Wedge-tailed Sabrewing Campylopterus curvipennis

  • Order: Caprimulgiformes
  • Family: Trochilidae
  • Polytypic: 2 subspecies
  • Authors: Marîa del Coro Arizmendi, Claudia I. Rodríguez-Flores, Carlos A. Soberanes-González, and Thomas S. Schulenberg


Distinguishing Characteristics

Sabrewings (Campylopterus) are large hummingbirds with a strong black bill. In males of most species, the shafts of the two outermost primaries are thickened, especially near the midpoint, and are recurved (forming the "sabre" for which these birds are named). Wedge-tailed Sabrewing is two toned, metallic green above and with pale gray underparts. The crown of the adult also is iridescent violet. There also is a distinct white spot just behind the eye. The tail is long and graduated, although it is shorter and less graduated in the female, and the outer rectrices of the female also have broad white tips.

Similar Species

Wedge-tailed Sabrewing can be distinguished from most other hummingbird species in its range by its large size, wedge shaped tail, and metallic blue crown. It is closely similar to Long-tailed Sabrewing (Campylopterus excellens) of southeastern Mexico, although these two species are not known to be sympatric. Long-tailed Sabrewing is even larger than Wedge-tailed, usually has paler (whiter) underparts, and the tail of male Long-tailed Sabrewing is longer than that of Wedge-tailed.

Detailed Description

The following description is based on Ridgway (1911) and Howell and Webb (1995), and refers to nominate curvipennis; see also Geographic Variation. A large hummingbird, with a straight, stout, and broad bill. The shafts of the three outermost primaries (especially the outermost primary) are thickened basally, and, in the male, the middle portion of the shaft of the outermost primary is especially swollen :

Adult male: Crown dull metallic violet blue to greenish blue. Remaining upperparts metallic green or bronze green; uppertail coverts more bluish green. Rectrices dull metallic bluish green, shading into purplish black or blackish violet distally, this color covering most of the inner web (except on the central pair of rectrices); outer web of outer rectrix brownish gray in the middle, dusky basally. Remiges purplish dusky. Lores and underparts dull grayish white; auriculars similar, but darker. Postocular spot white.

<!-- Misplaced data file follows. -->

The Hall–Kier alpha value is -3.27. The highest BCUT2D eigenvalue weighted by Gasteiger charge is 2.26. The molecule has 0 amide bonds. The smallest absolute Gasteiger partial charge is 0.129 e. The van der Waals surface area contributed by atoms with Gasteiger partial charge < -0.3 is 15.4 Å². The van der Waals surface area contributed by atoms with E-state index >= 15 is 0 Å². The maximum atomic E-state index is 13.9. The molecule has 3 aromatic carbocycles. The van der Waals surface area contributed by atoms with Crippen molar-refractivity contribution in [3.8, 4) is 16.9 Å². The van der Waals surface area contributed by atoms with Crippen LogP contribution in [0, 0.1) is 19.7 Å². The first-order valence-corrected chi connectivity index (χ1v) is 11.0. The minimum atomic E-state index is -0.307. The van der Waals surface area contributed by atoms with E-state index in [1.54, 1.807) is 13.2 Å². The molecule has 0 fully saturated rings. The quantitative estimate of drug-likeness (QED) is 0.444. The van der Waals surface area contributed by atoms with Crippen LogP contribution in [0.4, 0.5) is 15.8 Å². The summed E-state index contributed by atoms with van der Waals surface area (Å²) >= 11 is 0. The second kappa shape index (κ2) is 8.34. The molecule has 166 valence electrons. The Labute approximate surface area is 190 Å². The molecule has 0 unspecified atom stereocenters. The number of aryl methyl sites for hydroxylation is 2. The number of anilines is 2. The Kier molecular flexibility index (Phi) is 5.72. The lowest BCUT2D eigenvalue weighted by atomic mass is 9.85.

Adult female: Similar to adult male, but two outer pairs of rectrices broadly tipped with dull gray or whitish; the outermost pair with a third (or more) of the outer web also brownish gray. Crown blue, but duller than in male.

Immature: Similar to adult, but crown duller and feathers tipped with buff. Underparts washed with pale cinnamon, and tips of outer rectrices washed with buff (Howell and Webb 1995).

Bare Parts

Iris: very dark brown

Bill: black

Toes: dark brown

Bare parts color data from Ridgway (1911) and Smithe (1966).


Total length: 11.5-13.1 cm (Ridgway 1911), 12-13.5 cm (Howell and Webb 1995)

Linear measurements (from Ridgway 1911):

male, curvipennis (n = 9):

wing length, mean 66.8 mm (range 65-68.5 mm)

tail length, mean 52.5 mm (range 50-55.5 mm)

bill length, mean 27.3 mm (range 26-29.5 mm)

female, curvipennis (n = 4):

wing length, mean 63.6 mm (range 60-68 mm)

tail length, mean 47.4 mm (range 46-50 mm)

bill length, mean 26.6 mm (range 26-29.5 mm)

male, pampa (n = 10):

wing length, mean 68 mm (range 66-72 mm)

tail length, mean 53.2 mm (range 48-59.5 mm)

bill length, mean 24.5 mm (range 23-25.5 mm)

female, pampa (n = 3):

wing length, mean 62.8 mm (range 62-64.5 mm)

tail length, mean 44.3 mm (range 43.5-45 mm)

bill length, mean 24 mm (range 24-24 mm)

Mass: male, mean 6.6 g ± 0.46 (range 5.4-7.4 g, n = 15); female, mean 5.0 g ± 0.87 (range 4.3-6.7 g, n = 6). Mass data from Paynter (1955), Smithe and Paynter (1963), and Russell (1964); all data are for pampa.

Recommended Citation

Arizmendi, M. d. C., C. I. Rodríguez-Flores, C. A. Soberanes-González, and T. S. Schulenberg (2012). Wedge-tailed Sabrewing (Campylopterus curvipennis), version 1.0. In Neotropical Birds Online (T. S. Schulenberg, Editor). Cornell Lab of Ornithology, Ithaca, NY, USA.